Delivery cuts could make the guys go postal
I apologize for questioning your efficiency in instances when I known full well the check was in the mail but someone had routed it through Kalamazoo instead of sending it via a more direct route from one side of town to the other.
I sincerely regret accusing letter carriers of various chemical dependencies over the years, even the one who routinely put other people's jury summonses and tax documents in my box.
Actually, I don't take it back at all, because it's all happened and it's all frustrating. I'm just trying to kiss up in hopes that you'll stick to six-day delivery now that I finally need it.
Yes, I understand your problem: Declining volume and increasing costs that added up to a $2.8 billion loss last year.
But you need to understand my problem: Two kids who clamor every day to check the mail and take great delight in opening even the junkiest of junk, though they now agree that the advertising circulars can go immediately to the recycling can.
Part of it's fed by "Blues Clues," and they even sing "We Just Got a Letter" on the way back from the box. The rest is a holiday hangover filled with fresh memories of days when the mail was a constant stream of delights. Letters from Santa, packages and cards. They even liked the cards without money inside.
The new mail obsession can keep Boots occupied for ages in the morning as he frantically writes "letters" and attempts to stuff them in envelopes. He's never quite sure to whom he's writing, but he knows I keep telling him that he'd stand a better chance of getting mail if he would send some.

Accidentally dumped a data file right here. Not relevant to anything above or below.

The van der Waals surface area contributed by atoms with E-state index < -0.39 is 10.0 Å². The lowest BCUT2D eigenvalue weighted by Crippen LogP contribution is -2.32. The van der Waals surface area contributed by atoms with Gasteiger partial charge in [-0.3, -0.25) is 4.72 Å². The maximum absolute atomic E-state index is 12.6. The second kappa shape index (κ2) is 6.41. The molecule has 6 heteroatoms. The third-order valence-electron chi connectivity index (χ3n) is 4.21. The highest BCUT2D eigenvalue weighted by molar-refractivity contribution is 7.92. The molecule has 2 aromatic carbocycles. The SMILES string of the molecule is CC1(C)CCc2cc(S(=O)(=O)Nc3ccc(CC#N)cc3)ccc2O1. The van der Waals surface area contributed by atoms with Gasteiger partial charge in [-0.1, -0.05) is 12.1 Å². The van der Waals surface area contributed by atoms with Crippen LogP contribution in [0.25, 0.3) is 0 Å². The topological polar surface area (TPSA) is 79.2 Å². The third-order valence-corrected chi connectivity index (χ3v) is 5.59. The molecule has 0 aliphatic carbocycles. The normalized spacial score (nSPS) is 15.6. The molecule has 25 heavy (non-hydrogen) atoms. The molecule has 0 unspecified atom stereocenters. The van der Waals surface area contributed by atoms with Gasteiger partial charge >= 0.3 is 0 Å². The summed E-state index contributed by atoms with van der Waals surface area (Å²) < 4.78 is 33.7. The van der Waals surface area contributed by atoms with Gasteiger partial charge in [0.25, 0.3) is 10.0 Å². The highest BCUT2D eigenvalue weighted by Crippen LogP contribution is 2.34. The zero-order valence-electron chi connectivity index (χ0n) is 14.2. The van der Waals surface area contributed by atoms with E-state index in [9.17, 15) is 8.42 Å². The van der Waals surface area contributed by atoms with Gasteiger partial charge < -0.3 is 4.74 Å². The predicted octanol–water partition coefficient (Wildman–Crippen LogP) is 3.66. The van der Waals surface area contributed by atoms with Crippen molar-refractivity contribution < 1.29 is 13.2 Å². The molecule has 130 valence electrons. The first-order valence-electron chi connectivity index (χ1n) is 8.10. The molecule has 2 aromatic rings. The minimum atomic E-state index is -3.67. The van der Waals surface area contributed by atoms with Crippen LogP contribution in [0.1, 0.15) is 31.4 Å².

And Big Guy can keep railing for an hour when asked to write a single sentence as part of his homework, but he'll patiently type or write a letter, plus address the envelope. It's never in any condition to actually go in the mail when he finishes, but give him a E for effort.
He even knows how to sort the mail: Junk for the garbage, junk they can open and Mom's important stuff.
That the last category is so small is your problem. There are only two bills I can't get online, and I pay them all the same way. I couldn't even tell you how much a stamp costs - when a book started lasting most of a year, I simply quit paying attention.
But for the sake of the guys, and for your own preservation, you need to keep delivering six days. Because if I have to turn them over to email letters, you can consider yourself finished.
Copyright 2009 Debra Legg. All rights reserved.